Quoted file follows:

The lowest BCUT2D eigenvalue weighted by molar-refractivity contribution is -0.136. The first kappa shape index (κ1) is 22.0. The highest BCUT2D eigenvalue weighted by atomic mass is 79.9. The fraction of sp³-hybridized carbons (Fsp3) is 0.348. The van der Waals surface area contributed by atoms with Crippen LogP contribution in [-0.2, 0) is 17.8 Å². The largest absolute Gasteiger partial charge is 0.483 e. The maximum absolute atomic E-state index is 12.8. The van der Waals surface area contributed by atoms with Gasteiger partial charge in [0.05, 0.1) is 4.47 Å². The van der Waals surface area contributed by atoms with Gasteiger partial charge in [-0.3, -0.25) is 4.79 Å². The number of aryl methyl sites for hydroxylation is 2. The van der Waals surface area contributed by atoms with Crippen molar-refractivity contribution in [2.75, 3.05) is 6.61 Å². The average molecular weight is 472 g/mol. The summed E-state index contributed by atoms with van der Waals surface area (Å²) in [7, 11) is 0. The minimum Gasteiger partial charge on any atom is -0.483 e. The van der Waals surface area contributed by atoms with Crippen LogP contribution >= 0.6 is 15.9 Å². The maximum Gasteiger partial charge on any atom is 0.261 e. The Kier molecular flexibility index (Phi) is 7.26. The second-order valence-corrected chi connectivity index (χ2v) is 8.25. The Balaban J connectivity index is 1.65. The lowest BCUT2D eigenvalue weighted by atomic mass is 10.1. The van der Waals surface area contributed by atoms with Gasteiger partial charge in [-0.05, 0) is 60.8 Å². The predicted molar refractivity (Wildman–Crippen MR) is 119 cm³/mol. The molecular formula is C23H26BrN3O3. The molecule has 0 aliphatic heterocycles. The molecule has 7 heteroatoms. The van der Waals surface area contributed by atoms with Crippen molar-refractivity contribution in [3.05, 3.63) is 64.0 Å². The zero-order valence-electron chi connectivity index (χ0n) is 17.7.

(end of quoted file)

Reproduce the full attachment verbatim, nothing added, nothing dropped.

The lowest BCUT2D eigenvalue weighted by molar-refractivity contribution is -0.136. The first kappa shape index (κ1) is 22.0. The highest BCUT2D eigenvalue weighted by atomic mass is 79.9. The fraction of sp³-hybridized carbons (Fsp3) is 0.348. The van der Waals surface area contributed by atoms with Crippen LogP contribution in [-0.2, 0) is 17.8 Å². The largest absolute Gasteiger partial charge is 0.483 e. The maximum absolute atomic E-state index is 12.8. The van der Waals surface area contributed by atoms with Gasteiger partial charge in [0.05, 0.1) is 4.47 Å². The van der Waals surface area contributed by atoms with Gasteiger partial charge in [-0.3, -0.25) is 4.79 Å². The number of aryl methyl sites for hydroxylation is 2. The van der Waals surface area contributed by atoms with Crippen molar-refractivity contribution in [2.75, 3.05) is 6.61 Å². The average molecular weight is 472 g/mol. The summed E-state index contributed by atoms with van der Waals surface area (Å²) in [7, 11) is 0. The minimum Gasteiger partial charge on any atom is -0.483 e. The van der Waals surface area contributed by atoms with Crippen LogP contribution >= 0.6 is 15.9 Å². The maximum Gasteiger partial charge on any atom is 0.261 e. The Kier molecular flexibility index (Phi) is 7.26. The second-order valence-corrected chi connectivity index (χ2v) is 8.25. The Balaban J connectivity index is 1.65. The lowest BCUT2D eigenvalue weighted by atomic mass is 10.1. The van der Waals surface area contributed by atoms with Gasteiger partial charge in [-0.05, 0) is 60.8 Å². The predicted molar refractivity (Wildman–Crippen MR) is 119 cm³/mol. The molecular formula is C23H26BrN3O3. The molecule has 0 aliphatic heterocycles. The molecule has 7 heteroatoms. The van der Waals surface area contributed by atoms with Crippen molar-refractivity contribution in [3.05, 3.63) is 64.0 Å². The zero-order valence-electron chi connectivity index (χ0n) is 17.7.